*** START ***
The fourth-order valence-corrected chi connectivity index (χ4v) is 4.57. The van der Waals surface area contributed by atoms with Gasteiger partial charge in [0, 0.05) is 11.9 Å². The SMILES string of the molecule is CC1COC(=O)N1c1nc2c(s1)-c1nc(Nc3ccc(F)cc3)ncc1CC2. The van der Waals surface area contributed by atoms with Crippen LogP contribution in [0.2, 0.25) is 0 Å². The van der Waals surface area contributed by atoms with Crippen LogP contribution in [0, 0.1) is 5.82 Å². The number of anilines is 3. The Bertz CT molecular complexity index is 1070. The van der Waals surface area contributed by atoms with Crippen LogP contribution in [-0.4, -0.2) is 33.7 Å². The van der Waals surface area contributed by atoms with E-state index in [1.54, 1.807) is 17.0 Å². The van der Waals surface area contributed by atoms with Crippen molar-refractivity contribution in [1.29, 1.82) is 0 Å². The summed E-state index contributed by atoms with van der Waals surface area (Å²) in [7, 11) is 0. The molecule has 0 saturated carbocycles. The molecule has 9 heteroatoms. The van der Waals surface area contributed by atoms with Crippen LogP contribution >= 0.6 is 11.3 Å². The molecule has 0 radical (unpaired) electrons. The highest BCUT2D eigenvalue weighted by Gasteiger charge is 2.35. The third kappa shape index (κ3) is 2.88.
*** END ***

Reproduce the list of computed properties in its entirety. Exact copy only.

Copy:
The fourth-order valence-corrected chi connectivity index (χ4v) is 4.57. The van der Waals surface area contributed by atoms with Gasteiger partial charge in [0, 0.05) is 11.9 Å². The SMILES string of the molecule is CC1COC(=O)N1c1nc2c(s1)-c1nc(Nc3ccc(F)cc3)ncc1CC2. The van der Waals surface area contributed by atoms with Crippen LogP contribution in [0.2, 0.25) is 0 Å². The van der Waals surface area contributed by atoms with Crippen LogP contribution in [0, 0.1) is 5.82 Å². The number of anilines is 3. The Bertz CT molecular complexity index is 1070. The van der Waals surface area contributed by atoms with Crippen LogP contribution in [-0.4, -0.2) is 33.7 Å². The van der Waals surface area contributed by atoms with E-state index in [1.54, 1.807) is 17.0 Å². The van der Waals surface area contributed by atoms with Crippen molar-refractivity contribution in [1.29, 1.82) is 0 Å². The summed E-state index contributed by atoms with van der Waals surface area (Å²) in [7, 11) is 0. The molecule has 0 saturated carbocycles. The molecule has 9 heteroatoms. The van der Waals surface area contributed by atoms with Crippen LogP contribution >= 0.6 is 11.3 Å². The molecule has 0 radical (unpaired) electrons. The highest BCUT2D eigenvalue weighted by Gasteiger charge is 2.35. The third kappa shape index (κ3) is 2.88.